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Personalization of multiple sclerosis treatments: using the chelation therapy approach.

Though Multiple Sclerosis (MS) sufferers are probably genetically predisposed, toxic metal poisoning (TMP) does seem an increasingly likely environmental trigger. The technique for measuring and clearing TMP was chelation therapy using ethylene-diamine-tetracetic acid (EDTA), which revealed aluminum accumulation in both cases. The first patient, initially benefiting from removing dental fillings that had leaked mercury, also showed gadolinium accumulation from scan contrast medium, and a genomic deficiency of glutathione transferase M1. Glutathione production was impaired and hence also liver detoxification functions. The personal protocol involved glutathione administration and deutrosulfazyme to enhance oxygenation and alleviate oxidative stress. As aluminum began to clear with EDTA infusion, the extracellular/intracellular water ratio was carefully monitored, and carbohydrates limited. In the second case, aluminum poisoning responded to EDTA chelation therapy with eicosapentaenoic acid (EPA)/docosahexaenoic acid (DHA), multivitamins, and glutathione administration, again followed by deutrosulfazyme, water ratio control, and dietary correction. The two personalized protocols presented here tend to confirm the hypothesis of TMP as an environmental or iatrogenic trigger for MS, especially when inadequate detoxification lies at the root. Cleansing by chelation therapy, properly understood, can be efficacious, especially bearing in mind the altered cellular water ratio.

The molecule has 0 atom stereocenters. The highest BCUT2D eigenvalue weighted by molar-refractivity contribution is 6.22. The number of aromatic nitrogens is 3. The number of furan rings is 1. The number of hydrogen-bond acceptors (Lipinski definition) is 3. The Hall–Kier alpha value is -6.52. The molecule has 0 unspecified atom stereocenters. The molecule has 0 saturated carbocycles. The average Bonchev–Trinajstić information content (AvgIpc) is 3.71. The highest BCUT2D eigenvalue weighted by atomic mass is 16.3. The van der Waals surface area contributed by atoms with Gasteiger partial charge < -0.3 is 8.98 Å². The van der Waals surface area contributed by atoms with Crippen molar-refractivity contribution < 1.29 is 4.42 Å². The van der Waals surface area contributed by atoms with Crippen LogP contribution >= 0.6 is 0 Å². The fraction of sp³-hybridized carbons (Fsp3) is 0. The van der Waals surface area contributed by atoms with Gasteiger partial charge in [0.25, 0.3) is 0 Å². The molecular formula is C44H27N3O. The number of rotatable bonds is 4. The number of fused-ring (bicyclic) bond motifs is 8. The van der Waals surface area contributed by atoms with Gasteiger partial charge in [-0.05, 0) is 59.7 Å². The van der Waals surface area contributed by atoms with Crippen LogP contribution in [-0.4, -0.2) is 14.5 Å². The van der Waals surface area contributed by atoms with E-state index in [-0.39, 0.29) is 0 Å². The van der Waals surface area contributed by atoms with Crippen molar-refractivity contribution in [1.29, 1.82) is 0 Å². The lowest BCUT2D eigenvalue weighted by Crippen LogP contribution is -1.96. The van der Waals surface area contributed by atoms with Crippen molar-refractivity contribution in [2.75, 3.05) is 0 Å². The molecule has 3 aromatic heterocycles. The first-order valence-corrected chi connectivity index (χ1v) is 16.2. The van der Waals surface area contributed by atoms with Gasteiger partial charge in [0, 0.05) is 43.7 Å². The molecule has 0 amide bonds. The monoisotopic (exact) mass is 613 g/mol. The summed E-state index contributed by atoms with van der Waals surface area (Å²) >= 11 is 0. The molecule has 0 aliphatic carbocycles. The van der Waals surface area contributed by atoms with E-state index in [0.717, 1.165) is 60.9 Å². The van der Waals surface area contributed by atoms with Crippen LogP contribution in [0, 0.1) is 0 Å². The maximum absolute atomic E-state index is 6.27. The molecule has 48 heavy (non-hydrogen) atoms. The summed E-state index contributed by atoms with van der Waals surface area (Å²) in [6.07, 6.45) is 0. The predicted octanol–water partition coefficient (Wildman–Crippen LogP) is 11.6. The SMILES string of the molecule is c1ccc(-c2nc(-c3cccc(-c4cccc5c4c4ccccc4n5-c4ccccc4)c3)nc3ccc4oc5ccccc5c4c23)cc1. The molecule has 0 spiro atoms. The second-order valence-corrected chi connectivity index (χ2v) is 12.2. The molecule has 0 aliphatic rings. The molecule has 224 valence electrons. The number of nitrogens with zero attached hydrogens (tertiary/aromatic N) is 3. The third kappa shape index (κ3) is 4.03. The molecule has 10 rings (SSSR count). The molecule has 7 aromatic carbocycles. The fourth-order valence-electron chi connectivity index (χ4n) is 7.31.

URL: http://www.ncbi.nlm.nih.gov/pubmed/23906103